Philosophia Venereum: Sapientiam Quaerunt

Sapientiam Quaerunt

“In a good bookroom you feel in some mysterious way that you are absorbing the wisdom contained in all the books through your skin, without even opening them.”

— Mark Twain

“They’re not here.”

“They were here last time.”

“They couldn’t have just walked away.”

“But they could have been moved.”

“Honestly, they do this all the time. I think it’s a conspiracy. They rearrange things so that when people head straight for what they’re looking for, it’s not where they thought it was. Instead they find a lot of books they weren’t looking for, but between that and the time it will take them to browse for what they wanted in the first place, there’s a much higher chance that they’ll pick up more than what they came in for. It’s devious.”

“It’s business,” she said. “That’s exactly what they do.” She took me by the hand. “Come on. The classics must be somewhere.”

She led me through the aisles of the bookstore as our search for the elusive Lord of the Flies continued. At last she spotted the sign labeled “Classics” and we made our way to that shelf.

Photo Credit: jessamyn via Compfight cc

Photo Credit: jessamyn via Compfight cc (altered)

She looked at me. “What’s his name?”

“William Baldwin, I think.”

“Okay. B . . . B, B, B . . .” Her slender finger traced the spines. “Here’s Unamuno, U . . .”

“Unamuno? As in Miguel de Unamuno?”

“Eyes on the prize. Don’t get tricked by their system,” she teased.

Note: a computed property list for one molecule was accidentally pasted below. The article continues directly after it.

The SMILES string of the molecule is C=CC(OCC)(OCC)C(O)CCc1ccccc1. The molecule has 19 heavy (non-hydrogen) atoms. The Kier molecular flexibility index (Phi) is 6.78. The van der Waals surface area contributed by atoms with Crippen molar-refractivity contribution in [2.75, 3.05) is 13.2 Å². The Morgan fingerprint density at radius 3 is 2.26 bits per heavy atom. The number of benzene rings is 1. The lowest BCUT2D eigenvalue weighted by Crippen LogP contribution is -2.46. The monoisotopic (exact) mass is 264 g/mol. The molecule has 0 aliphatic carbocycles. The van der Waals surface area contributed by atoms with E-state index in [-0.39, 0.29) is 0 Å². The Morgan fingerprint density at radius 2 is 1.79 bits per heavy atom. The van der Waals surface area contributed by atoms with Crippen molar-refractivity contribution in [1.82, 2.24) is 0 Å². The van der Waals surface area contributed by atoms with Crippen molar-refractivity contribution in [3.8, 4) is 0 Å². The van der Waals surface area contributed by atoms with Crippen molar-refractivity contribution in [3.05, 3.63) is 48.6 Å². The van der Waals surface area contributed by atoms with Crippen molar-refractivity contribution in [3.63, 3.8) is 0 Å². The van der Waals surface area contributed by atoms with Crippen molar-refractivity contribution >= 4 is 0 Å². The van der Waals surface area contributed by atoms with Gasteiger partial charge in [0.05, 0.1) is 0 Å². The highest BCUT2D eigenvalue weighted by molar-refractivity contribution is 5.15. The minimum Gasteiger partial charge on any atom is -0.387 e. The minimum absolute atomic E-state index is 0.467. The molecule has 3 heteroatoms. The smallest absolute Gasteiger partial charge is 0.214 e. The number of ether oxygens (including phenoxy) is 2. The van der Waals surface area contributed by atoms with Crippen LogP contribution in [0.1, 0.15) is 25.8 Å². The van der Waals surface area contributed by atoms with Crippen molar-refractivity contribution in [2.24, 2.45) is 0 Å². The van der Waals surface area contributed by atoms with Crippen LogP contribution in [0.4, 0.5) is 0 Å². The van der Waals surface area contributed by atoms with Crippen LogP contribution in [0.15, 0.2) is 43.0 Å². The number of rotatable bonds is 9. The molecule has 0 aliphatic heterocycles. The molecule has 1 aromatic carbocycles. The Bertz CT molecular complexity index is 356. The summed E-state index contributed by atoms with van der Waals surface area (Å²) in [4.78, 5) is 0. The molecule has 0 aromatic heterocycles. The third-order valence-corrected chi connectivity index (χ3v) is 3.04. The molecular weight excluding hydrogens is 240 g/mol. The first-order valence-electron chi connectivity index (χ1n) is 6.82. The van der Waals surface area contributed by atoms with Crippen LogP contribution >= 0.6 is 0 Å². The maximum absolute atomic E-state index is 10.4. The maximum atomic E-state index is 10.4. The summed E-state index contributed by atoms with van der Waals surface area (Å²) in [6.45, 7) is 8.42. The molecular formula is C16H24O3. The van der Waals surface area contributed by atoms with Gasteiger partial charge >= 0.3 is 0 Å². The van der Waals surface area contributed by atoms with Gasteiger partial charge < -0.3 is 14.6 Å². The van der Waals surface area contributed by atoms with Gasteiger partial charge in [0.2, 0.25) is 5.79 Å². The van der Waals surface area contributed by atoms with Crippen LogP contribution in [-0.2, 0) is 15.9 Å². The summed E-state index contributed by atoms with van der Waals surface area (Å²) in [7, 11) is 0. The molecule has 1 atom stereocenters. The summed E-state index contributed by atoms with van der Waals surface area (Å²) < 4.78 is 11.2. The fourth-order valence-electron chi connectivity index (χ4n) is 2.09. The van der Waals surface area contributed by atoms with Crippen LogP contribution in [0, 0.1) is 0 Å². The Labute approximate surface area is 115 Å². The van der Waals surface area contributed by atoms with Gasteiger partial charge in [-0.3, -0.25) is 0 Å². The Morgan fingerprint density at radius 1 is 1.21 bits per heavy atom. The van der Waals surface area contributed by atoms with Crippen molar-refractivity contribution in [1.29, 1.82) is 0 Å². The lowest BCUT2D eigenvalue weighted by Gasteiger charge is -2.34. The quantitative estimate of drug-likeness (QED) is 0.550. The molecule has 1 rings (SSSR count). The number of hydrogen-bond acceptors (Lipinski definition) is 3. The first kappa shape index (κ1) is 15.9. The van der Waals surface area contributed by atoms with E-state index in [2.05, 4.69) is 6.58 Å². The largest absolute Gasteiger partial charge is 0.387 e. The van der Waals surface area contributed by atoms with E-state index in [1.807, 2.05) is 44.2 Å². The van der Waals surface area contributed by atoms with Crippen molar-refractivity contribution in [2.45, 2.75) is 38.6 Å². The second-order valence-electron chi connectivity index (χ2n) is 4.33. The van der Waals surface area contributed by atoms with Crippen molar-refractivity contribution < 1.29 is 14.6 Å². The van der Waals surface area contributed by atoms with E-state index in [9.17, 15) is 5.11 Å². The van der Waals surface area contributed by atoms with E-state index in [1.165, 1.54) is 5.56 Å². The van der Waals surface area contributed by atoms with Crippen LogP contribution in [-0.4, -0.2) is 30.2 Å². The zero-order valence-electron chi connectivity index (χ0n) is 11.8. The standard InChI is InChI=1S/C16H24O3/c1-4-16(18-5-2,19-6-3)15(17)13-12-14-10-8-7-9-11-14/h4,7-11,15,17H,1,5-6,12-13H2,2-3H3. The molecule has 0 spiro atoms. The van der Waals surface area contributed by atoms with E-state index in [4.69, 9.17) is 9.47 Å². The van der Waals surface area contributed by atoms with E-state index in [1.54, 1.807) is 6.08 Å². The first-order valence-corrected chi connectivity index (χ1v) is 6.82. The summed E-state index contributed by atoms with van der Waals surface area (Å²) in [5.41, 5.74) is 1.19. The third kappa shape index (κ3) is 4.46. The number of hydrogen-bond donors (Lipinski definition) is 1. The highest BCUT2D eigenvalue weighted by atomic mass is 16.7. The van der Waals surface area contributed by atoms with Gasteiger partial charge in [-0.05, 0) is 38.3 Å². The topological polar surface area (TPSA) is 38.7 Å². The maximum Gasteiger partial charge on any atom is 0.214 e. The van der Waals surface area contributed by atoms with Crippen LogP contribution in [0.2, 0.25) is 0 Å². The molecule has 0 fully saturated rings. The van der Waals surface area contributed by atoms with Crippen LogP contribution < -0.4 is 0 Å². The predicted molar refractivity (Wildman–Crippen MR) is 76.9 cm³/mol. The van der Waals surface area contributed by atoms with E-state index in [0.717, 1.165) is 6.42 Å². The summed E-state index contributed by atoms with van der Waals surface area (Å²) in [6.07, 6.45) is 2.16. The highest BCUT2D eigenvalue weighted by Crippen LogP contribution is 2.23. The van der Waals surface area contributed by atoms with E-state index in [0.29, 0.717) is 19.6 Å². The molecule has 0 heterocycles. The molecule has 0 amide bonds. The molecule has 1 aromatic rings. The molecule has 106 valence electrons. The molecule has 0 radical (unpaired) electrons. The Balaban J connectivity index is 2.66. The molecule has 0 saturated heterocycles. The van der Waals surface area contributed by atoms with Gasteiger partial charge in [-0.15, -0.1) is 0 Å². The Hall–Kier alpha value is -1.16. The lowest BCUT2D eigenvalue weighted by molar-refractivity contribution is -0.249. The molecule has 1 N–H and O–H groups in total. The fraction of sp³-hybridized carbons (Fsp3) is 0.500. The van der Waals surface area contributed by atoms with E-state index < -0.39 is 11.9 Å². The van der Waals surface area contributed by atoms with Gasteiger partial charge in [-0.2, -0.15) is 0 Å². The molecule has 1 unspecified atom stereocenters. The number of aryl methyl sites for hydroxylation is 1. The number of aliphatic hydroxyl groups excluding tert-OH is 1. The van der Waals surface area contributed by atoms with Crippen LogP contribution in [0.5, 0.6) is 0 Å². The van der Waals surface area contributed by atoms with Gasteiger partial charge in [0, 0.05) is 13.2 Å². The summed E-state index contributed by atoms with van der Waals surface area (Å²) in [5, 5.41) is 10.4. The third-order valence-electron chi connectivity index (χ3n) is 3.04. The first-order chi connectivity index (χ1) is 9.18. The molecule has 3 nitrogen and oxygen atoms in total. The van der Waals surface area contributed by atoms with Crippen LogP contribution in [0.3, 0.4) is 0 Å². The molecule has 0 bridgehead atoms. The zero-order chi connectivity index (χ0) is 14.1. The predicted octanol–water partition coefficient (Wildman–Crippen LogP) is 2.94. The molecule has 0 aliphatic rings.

“Ha, ha. But Unamuno–wait, that’s not Miguel. I’ve never even heard of this guy, how did he make it to classics?” I took the book off the shelf and examined the copyright. “1997? Come on, people. Not my idea of a classic. Am I a classic? Are you?”

“We’ll debate that later,” she interrupted. “Here’s Kantor, K, and . . . Collins, Carroll . . . Burnett . . .”

“Burnett?” I echoed, diving toward the shelf. I returned with a book cradled in my arms.

The Secret Garden? I thought you already had a copy.”

“Two, actually, but one of them uses single-mark quotes where they should be double-marked, and vice versa, and I mean seriously, what’s up with that? Besides, they’re both paperback. Look at this! Leather-bound, and just smell it–wood shavings, right? I love that smell! And at a price like that, two dollars, brand new? I can’t pass that up.”

“All right, well, look for yourself, there’s no Baldwin here. It goes straight from Bacon to Beckett.”

“Uh . . .” I ran a hand down the back of my neck. “That’s probably because his name was Goldwyn . . .”

She had the uncanny ability to thoroughly deride my stupidity just by staring at me. Words would have blunted the effect. Rolling her eyes, she said, “G, then. That should be over here . . . Fitzgerald . . .”

“Frank,” I read, and looked lower; “Haggard, overshot . . . Guest, never actually seen any of his collections before. They said it couldn’t be done!”

“I see what you did there,” she answered, and I could hear her eyes rolling. Pointing with a finger she began, “Here’s–”

“Aha!” I interrupted.

“What? Do you see it? I don’t–”

“No, I just rememered, his name was Golding, not Goldwyn!”

“Doesn’t matter. Right here, goes from Gogol to Green.”

I tutted. “Not here?”